Ladyfisher

This Week's View

by Deanna Lee Birkholm

July 14th, 2003

Tacky, Slippery, Slimy?



Have you ever tried to totally relax and found some nagging thought demanding your attention? The kind of under-current which doesn't go away - but on the other hand, there isn't much you can do about it. It's frustrating, and doesn't help my blood pressure or anger level.

I'm upset is because there are some things going on in our sport which detract from something I dearly love. I resent the hell out of that.

My husband JC, and I have often commented that someone can take a shot (figuratively) at one of us and that's fine, but if that shot is just at me, JC gets very upset and angry. And the same holds true the other direction too.

So what is one to do when greed and ego drive some to do unethical, slimy and very tacky business practices?

I'll explain, but I hope you are willing to contribute to my Legal Defense Fund if one of the guilty parties files suit against me.

The wife of a friend paid for and took a casting class. She did learn how to hold a fly rod. The instructor at the end of the class told her she really needed to take the "Advanced" class. Cool, she hadn't learned how to cast and an advanced class was going to fix that? Nothing was mentioned about stopping the rod, nor anything related to line control. The instructor did however, emphasis how good HE was since HE was a Master Certified Casting Instructor.

STOP! No, I'm not going there again, except to say that program is still in need of severe repair. When there are problems the majority of them have to do with ego and greed.

There's more.

If you are a rod builder you may be aware of a snit between the guide maker "The Big Guide Company" and the rest of the world who produces guides. I'm told "The Big Guide Company" had a patent, which causes some head-scratching since guides of every configuration were already 'known' and you can't patent previously know technology (which the patent office calls 'known art'.) So the "The Big Guide Company's" patent expired.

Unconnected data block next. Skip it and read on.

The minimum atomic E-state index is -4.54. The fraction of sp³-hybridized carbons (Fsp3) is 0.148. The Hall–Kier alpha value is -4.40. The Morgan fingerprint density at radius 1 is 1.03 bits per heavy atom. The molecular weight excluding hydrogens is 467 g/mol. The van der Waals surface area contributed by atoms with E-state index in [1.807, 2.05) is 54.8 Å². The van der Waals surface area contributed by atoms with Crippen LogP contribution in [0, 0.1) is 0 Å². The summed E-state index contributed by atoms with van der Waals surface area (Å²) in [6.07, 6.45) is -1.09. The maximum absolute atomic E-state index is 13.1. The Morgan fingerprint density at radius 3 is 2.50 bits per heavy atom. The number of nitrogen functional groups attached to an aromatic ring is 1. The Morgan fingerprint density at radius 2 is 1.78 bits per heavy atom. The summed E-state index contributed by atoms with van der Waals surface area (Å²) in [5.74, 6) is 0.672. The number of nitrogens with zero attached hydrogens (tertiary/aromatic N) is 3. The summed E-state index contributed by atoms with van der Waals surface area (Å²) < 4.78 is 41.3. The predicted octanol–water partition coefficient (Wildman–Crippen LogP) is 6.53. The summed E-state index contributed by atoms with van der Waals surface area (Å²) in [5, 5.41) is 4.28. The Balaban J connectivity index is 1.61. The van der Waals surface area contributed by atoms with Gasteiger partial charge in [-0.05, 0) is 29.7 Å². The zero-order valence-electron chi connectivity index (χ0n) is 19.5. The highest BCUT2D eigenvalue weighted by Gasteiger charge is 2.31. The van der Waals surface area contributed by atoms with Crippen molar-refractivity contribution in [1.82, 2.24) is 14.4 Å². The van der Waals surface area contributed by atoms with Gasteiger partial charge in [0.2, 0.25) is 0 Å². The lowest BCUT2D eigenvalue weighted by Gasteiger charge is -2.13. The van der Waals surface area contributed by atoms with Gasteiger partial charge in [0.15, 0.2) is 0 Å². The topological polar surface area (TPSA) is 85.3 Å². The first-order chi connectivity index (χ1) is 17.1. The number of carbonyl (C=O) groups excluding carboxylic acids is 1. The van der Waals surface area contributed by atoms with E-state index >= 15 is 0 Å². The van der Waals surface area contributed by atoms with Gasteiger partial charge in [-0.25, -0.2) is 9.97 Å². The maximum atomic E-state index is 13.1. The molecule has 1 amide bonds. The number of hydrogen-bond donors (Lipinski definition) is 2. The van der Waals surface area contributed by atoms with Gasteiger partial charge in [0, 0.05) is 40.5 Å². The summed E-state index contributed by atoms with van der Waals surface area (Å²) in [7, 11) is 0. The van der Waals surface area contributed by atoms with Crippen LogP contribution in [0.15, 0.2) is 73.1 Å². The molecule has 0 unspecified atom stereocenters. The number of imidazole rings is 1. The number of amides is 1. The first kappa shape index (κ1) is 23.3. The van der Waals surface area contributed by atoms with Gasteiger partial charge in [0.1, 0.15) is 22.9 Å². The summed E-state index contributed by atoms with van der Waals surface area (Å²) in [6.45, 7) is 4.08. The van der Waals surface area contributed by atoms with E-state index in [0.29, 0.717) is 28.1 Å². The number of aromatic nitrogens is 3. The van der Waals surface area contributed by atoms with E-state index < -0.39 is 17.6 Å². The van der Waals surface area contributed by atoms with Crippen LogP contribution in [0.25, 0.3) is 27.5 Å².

All patents have a length of time to be valid. When it expires, such as the drug patents, cheaper drugs, of exactly the same thing, are available from other manufacturers. These are sometimes called generic drugs. The inventor/creator of the drug has had an opportunity to make their profit from the new drug, and in time, the drug becomes cheaper and more readily available. In my mind this is a win-win situation.

Back to "The Big Guide Company". The patent expired, which allows other companies to produce similar guides, probably at a lower price as well. That is how it usually works. Except not this time.

Greed and ego? Well, "The Big Guide Company" trademarked the guide. How? They made a drawing of the guide and called it their logo. So if another company makes a guide of that shape it is "infringing on "The Big Guide Company's" trademark/copywrite". This one is in court, and unfortunately the man with the balls to fight it dropped dead from a heart attack. He was Bob Batson of Batson Enterprises, also known as RainShadow. I don't know if Bob's sons will still fight it or not. There are other companies who are involved, and some who have agreed to "license" from "The Big Guide Company" to avoid the lawsuit. No guts either. "The Big Guide Company" recently had a full-page ad in a fishing trade magazine explaining their side of the story. The 'other side' didn't appear of course. This is just too slimy.

There's more. How about a US company which makes vises for fly tying? I believe they had a patent, another mystery since the man who received the patent wasn't the inventor either, but since the two men who did invent it gave him their ideas I guess that makes it ok. Anyway, that patent also expired. So what did they do? Any guesses?

They made a bad drawing of a bent arm of a fly tying vise and made it their logo. Got the picture? So no other company can produce a bent-arm vise without "infringing" on the trademark. Letters went out, decease and desist - or - pay us for using our bent-arm design. To my knowledge no one is even fighting this one.

Tacky? Slippery? Slimy?

You bet! Add ego and greed to this one too.

I wonder if technically some hook company could trademark a shape of a hook and prevent any other company or person from producing that hook? Or how about a cardboard packing box in a logo of a moving company? Or the shape of a wheel? Or axle?

Get the picture?

It is extending the life of the patent, illegally by going around the law. Ah, just a loop hole. All is fair in business, right?

It's worse than you might think. Remember a patent has a life span? Depending on the type of patent it is 15 - 17 years. A TRADEMARK HAS NO TIME LIMIT.

There is however a five-year span where these trademarks can be revoked. Someone has to file with the trademark office to get them revoked. And by the way, both trademarks could be challenged because you can't use an integral functioning part of a product as a logo/trademark.

From where I sit, it doesn't look like any one has the balls to do that.

You think Enron, Global Crossing and Martha Stewart are the bad guys?

Think again, it's right here in the fly fishing world. ~ The LadyFisher

Editor's Note: July 14, 2003, 10:45 AM, Batson Enterprises will continue the fight against "The Big Guide Company".

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